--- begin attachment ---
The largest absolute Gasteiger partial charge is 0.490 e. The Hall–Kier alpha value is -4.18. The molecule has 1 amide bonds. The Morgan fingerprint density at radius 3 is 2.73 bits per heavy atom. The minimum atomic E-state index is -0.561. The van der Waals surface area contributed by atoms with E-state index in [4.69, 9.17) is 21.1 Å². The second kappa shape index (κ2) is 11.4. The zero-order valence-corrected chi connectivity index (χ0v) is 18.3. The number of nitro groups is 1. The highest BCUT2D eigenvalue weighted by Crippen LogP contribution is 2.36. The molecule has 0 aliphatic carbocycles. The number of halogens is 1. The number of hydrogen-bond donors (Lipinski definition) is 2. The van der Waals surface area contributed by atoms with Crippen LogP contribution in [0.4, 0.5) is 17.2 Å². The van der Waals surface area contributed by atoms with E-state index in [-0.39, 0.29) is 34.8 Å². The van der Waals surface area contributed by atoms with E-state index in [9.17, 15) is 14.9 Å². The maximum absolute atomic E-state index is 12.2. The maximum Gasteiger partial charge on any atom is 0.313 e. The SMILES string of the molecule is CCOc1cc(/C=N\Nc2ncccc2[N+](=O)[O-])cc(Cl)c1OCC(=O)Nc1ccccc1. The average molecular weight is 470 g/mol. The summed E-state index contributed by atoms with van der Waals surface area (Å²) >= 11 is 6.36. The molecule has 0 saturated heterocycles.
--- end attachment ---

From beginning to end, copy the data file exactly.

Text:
The largest absolute Gasteiger partial charge is 0.490 e. The Hall–Kier alpha value is -4.18. The molecule has 1 amide bonds. The Morgan fingerprint density at radius 3 is 2.73 bits per heavy atom. The minimum atomic E-state index is -0.561. The van der Waals surface area contributed by atoms with E-state index in [4.69, 9.17) is 21.1 Å². The second kappa shape index (κ2) is 11.4. The zero-order valence-corrected chi connectivity index (χ0v) is 18.3. The number of nitro groups is 1. The highest BCUT2D eigenvalue weighted by Crippen LogP contribution is 2.36. The molecule has 0 aliphatic carbocycles. The number of halogens is 1. The number of hydrogen-bond donors (Lipinski definition) is 2. The van der Waals surface area contributed by atoms with Crippen LogP contribution in [0.4, 0.5) is 17.2 Å². The van der Waals surface area contributed by atoms with E-state index in [-0.39, 0.29) is 34.8 Å². The van der Waals surface area contributed by atoms with E-state index in [9.17, 15) is 14.9 Å². The maximum absolute atomic E-state index is 12.2. The maximum Gasteiger partial charge on any atom is 0.313 e. The SMILES string of the molecule is CCOc1cc(/C=N\Nc2ncccc2[N+](=O)[O-])cc(Cl)c1OCC(=O)Nc1ccccc1. The average molecular weight is 470 g/mol. The summed E-state index contributed by atoms with van der Waals surface area (Å²) >= 11 is 6.36. The molecule has 0 saturated heterocycles.